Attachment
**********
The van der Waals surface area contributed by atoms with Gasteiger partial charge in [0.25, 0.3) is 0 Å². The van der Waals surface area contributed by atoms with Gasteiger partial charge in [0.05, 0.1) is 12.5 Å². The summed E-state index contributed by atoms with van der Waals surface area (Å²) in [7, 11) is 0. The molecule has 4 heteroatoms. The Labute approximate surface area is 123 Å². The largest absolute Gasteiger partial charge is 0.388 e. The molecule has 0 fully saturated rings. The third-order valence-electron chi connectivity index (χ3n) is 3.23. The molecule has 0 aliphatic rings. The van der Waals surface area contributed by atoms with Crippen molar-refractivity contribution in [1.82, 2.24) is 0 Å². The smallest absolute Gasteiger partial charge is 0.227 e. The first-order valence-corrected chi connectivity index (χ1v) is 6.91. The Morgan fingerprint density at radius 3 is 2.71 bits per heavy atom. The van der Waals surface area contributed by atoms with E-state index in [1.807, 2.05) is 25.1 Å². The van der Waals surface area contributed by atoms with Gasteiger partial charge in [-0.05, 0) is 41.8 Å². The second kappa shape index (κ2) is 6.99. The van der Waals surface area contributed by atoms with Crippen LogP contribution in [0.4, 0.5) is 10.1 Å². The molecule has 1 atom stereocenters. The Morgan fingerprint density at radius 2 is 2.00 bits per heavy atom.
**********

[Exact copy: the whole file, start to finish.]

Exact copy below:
The van der Waals surface area contributed by atoms with Gasteiger partial charge in [0.25, 0.3) is 0 Å². The van der Waals surface area contributed by atoms with Gasteiger partial charge in [0.05, 0.1) is 12.5 Å². The summed E-state index contributed by atoms with van der Waals surface area (Å²) in [7, 11) is 0. The molecule has 4 heteroatoms. The Labute approximate surface area is 123 Å². The largest absolute Gasteiger partial charge is 0.388 e. The molecule has 0 fully saturated rings. The third-order valence-electron chi connectivity index (χ3n) is 3.23. The molecule has 0 aliphatic rings. The van der Waals surface area contributed by atoms with Crippen molar-refractivity contribution in [1.82, 2.24) is 0 Å². The smallest absolute Gasteiger partial charge is 0.227 e. The first-order valence-corrected chi connectivity index (χ1v) is 6.91. The Morgan fingerprint density at radius 3 is 2.71 bits per heavy atom. The van der Waals surface area contributed by atoms with E-state index in [1.807, 2.05) is 25.1 Å². The van der Waals surface area contributed by atoms with Gasteiger partial charge in [-0.05, 0) is 41.8 Å². The second kappa shape index (κ2) is 6.99. The van der Waals surface area contributed by atoms with Crippen LogP contribution in [0.4, 0.5) is 10.1 Å². The molecule has 1 atom stereocenters. The Morgan fingerprint density at radius 2 is 2.00 bits per heavy atom.